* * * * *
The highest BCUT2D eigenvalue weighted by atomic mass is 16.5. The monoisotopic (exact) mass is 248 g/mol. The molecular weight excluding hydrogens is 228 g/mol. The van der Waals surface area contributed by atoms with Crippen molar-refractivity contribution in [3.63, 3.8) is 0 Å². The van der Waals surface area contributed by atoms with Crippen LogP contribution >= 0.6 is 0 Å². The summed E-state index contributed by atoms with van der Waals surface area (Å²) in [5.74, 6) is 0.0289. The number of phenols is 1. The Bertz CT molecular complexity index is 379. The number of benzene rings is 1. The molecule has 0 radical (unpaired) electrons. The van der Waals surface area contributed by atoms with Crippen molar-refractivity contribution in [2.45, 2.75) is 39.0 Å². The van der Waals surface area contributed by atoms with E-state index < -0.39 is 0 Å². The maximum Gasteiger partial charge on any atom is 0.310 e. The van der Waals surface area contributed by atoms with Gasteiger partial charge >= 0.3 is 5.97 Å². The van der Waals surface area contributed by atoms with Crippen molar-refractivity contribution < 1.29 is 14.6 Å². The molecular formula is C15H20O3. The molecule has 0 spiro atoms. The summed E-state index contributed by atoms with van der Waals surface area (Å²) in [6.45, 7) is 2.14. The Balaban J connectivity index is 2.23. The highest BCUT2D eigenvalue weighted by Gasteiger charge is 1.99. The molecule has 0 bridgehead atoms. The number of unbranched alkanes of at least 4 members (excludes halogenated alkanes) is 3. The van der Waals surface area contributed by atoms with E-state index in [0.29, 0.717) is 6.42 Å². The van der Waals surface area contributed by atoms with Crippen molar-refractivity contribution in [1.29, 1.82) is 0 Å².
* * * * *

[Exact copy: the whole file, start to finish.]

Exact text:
The highest BCUT2D eigenvalue weighted by atomic mass is 16.5. The monoisotopic (exact) mass is 248 g/mol. The molecular weight excluding hydrogens is 228 g/mol. The van der Waals surface area contributed by atoms with Crippen molar-refractivity contribution in [3.63, 3.8) is 0 Å². The van der Waals surface area contributed by atoms with Crippen LogP contribution >= 0.6 is 0 Å². The summed E-state index contributed by atoms with van der Waals surface area (Å²) in [5.74, 6) is 0.0289. The number of phenols is 1. The Bertz CT molecular complexity index is 379. The number of benzene rings is 1. The molecule has 0 radical (unpaired) electrons. The van der Waals surface area contributed by atoms with Crippen molar-refractivity contribution in [2.45, 2.75) is 39.0 Å². The van der Waals surface area contributed by atoms with E-state index < -0.39 is 0 Å². The maximum Gasteiger partial charge on any atom is 0.310 e. The van der Waals surface area contributed by atoms with Gasteiger partial charge >= 0.3 is 5.97 Å². The van der Waals surface area contributed by atoms with Crippen molar-refractivity contribution < 1.29 is 14.6 Å². The molecular formula is C15H20O3. The molecule has 0 spiro atoms. The summed E-state index contributed by atoms with van der Waals surface area (Å²) in [6.45, 7) is 2.14. The Balaban J connectivity index is 2.23. The highest BCUT2D eigenvalue weighted by Gasteiger charge is 1.99. The molecule has 0 bridgehead atoms. The number of unbranched alkanes of at least 4 members (excludes halogenated alkanes) is 3. The van der Waals surface area contributed by atoms with E-state index in [0.29, 0.717) is 6.42 Å². The van der Waals surface area contributed by atoms with Crippen molar-refractivity contribution in [1.29, 1.82) is 0 Å².